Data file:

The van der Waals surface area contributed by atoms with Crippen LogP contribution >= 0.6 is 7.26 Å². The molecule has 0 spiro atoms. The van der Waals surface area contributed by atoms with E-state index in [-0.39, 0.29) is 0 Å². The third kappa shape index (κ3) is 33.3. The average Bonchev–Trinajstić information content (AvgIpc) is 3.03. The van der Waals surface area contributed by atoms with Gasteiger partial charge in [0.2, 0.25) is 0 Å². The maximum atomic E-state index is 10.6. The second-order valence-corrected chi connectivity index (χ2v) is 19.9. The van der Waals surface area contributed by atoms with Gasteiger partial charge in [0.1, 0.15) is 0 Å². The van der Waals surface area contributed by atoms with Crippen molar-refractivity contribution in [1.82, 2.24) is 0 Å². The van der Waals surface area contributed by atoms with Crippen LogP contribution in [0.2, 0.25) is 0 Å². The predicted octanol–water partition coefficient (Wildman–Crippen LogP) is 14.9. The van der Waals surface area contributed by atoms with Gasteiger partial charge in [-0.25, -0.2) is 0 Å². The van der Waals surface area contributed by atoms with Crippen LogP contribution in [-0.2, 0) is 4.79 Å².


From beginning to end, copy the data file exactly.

The van der Waals surface area contributed by atoms with Crippen LogP contribution >= 0.6 is 7.26 Å². The molecule has 0 spiro atoms. The van der Waals surface area contributed by atoms with E-state index in [-0.39, 0.29) is 0 Å². The third kappa shape index (κ3) is 33.3. The average Bonchev–Trinajstić information content (AvgIpc) is 3.03. The van der Waals surface area contributed by atoms with Gasteiger partial charge in [0.2, 0.25) is 0 Å². The maximum atomic E-state index is 10.6. The second-order valence-corrected chi connectivity index (χ2v) is 19.9. The van der Waals surface area contributed by atoms with Gasteiger partial charge in [0.1, 0.15) is 0 Å². The van der Waals surface area contributed by atoms with Crippen molar-refractivity contribution in [1.82, 2.24) is 0 Å². The van der Waals surface area contributed by atoms with Crippen LogP contribution in [0.2, 0.25) is 0 Å². The predicted octanol–water partition coefficient (Wildman–Crippen LogP) is 14.9. The van der Waals surface area contributed by atoms with Gasteiger partial charge in [-0.25, -0.2) is 0 Å². The van der Waals surface area contributed by atoms with Crippen LogP contribution in [-0.2, 0) is 4.79 Å².